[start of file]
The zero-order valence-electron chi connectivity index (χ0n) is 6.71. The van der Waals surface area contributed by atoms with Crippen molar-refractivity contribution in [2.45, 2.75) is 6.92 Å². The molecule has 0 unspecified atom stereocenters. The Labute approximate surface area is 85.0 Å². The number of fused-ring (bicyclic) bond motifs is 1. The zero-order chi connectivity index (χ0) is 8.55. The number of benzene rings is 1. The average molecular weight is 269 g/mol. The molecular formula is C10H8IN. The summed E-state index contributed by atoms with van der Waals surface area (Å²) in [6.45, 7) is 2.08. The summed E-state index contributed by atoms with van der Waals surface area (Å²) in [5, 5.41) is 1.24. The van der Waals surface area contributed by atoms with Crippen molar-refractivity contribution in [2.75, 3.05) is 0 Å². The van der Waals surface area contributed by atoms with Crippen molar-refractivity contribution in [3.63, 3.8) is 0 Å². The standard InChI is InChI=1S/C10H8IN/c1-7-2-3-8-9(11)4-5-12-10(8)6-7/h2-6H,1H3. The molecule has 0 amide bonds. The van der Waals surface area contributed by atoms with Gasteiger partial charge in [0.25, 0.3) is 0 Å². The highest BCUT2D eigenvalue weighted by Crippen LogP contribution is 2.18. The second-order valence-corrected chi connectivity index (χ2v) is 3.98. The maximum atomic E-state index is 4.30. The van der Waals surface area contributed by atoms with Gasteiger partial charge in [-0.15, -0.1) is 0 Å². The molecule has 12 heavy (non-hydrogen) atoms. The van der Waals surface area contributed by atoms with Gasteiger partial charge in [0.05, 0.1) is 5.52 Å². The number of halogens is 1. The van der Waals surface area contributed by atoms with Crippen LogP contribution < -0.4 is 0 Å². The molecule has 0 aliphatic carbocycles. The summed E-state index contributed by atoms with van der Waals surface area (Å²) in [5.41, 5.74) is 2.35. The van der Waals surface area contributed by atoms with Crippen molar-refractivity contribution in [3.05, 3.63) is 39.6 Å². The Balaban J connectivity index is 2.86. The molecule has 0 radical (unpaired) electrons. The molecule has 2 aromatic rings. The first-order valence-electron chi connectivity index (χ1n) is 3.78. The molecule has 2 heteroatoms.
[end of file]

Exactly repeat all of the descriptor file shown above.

The zero-order valence-electron chi connectivity index (χ0n) is 6.71. The van der Waals surface area contributed by atoms with Crippen molar-refractivity contribution in [2.45, 2.75) is 6.92 Å². The molecule has 0 unspecified atom stereocenters. The Labute approximate surface area is 85.0 Å². The number of fused-ring (bicyclic) bond motifs is 1. The zero-order chi connectivity index (χ0) is 8.55. The number of benzene rings is 1. The average molecular weight is 269 g/mol. The molecular formula is C10H8IN. The summed E-state index contributed by atoms with van der Waals surface area (Å²) in [6.45, 7) is 2.08. The summed E-state index contributed by atoms with van der Waals surface area (Å²) in [5, 5.41) is 1.24. The van der Waals surface area contributed by atoms with Crippen molar-refractivity contribution in [2.75, 3.05) is 0 Å². The van der Waals surface area contributed by atoms with Crippen molar-refractivity contribution in [3.63, 3.8) is 0 Å². The standard InChI is InChI=1S/C10H8IN/c1-7-2-3-8-9(11)4-5-12-10(8)6-7/h2-6H,1H3. The molecule has 0 amide bonds. The van der Waals surface area contributed by atoms with Gasteiger partial charge in [0.25, 0.3) is 0 Å². The highest BCUT2D eigenvalue weighted by Crippen LogP contribution is 2.18. The second-order valence-corrected chi connectivity index (χ2v) is 3.98. The maximum atomic E-state index is 4.30. The van der Waals surface area contributed by atoms with Gasteiger partial charge in [-0.15, -0.1) is 0 Å². The molecule has 12 heavy (non-hydrogen) atoms. The van der Waals surface area contributed by atoms with Gasteiger partial charge in [0.05, 0.1) is 5.52 Å². The number of halogens is 1. The van der Waals surface area contributed by atoms with Crippen LogP contribution < -0.4 is 0 Å². The molecule has 0 aliphatic carbocycles. The summed E-state index contributed by atoms with van der Waals surface area (Å²) in [5.41, 5.74) is 2.35. The van der Waals surface area contributed by atoms with Crippen molar-refractivity contribution in [3.05, 3.63) is 39.6 Å². The Balaban J connectivity index is 2.86. The molecule has 0 radical (unpaired) electrons. The molecule has 2 aromatic rings. The first-order valence-electron chi connectivity index (χ1n) is 3.78. The molecule has 2 heteroatoms.